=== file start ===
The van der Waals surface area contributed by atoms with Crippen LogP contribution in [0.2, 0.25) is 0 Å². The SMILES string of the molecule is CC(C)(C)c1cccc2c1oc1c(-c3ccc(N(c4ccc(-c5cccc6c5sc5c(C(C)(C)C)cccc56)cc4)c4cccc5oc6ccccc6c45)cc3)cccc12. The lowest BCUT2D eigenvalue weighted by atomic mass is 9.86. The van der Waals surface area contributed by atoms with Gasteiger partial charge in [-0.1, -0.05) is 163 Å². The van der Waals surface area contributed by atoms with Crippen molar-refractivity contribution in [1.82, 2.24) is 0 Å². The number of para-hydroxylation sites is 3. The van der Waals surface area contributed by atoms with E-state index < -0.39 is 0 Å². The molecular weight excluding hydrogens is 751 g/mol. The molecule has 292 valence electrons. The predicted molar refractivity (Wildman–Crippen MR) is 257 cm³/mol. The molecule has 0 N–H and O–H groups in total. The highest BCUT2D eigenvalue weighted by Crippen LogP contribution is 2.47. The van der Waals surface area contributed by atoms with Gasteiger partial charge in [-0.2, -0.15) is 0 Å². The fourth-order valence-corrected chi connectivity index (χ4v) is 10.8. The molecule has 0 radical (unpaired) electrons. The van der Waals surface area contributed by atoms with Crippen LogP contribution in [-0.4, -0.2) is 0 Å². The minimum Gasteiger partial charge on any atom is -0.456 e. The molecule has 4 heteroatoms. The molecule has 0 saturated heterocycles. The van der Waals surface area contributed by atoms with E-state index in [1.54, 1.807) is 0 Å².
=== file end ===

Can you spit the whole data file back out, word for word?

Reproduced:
The van der Waals surface area contributed by atoms with Crippen LogP contribution in [0.2, 0.25) is 0 Å². The SMILES string of the molecule is CC(C)(C)c1cccc2c1oc1c(-c3ccc(N(c4ccc(-c5cccc6c5sc5c(C(C)(C)C)cccc56)cc4)c4cccc5oc6ccccc6c45)cc3)cccc12. The lowest BCUT2D eigenvalue weighted by atomic mass is 9.86. The van der Waals surface area contributed by atoms with Gasteiger partial charge in [-0.1, -0.05) is 163 Å². The van der Waals surface area contributed by atoms with Crippen molar-refractivity contribution in [1.82, 2.24) is 0 Å². The number of para-hydroxylation sites is 3. The van der Waals surface area contributed by atoms with E-state index < -0.39 is 0 Å². The molecular weight excluding hydrogens is 751 g/mol. The molecule has 292 valence electrons. The predicted molar refractivity (Wildman–Crippen MR) is 257 cm³/mol. The molecule has 0 N–H and O–H groups in total. The highest BCUT2D eigenvalue weighted by Crippen LogP contribution is 2.47. The van der Waals surface area contributed by atoms with Gasteiger partial charge in [-0.2, -0.15) is 0 Å². The fourth-order valence-corrected chi connectivity index (χ4v) is 10.8. The molecule has 0 radical (unpaired) electrons. The van der Waals surface area contributed by atoms with Crippen LogP contribution in [-0.4, -0.2) is 0 Å². The minimum Gasteiger partial charge on any atom is -0.456 e. The molecule has 4 heteroatoms. The molecule has 0 saturated heterocycles. The van der Waals surface area contributed by atoms with E-state index in [1.54, 1.807) is 0 Å².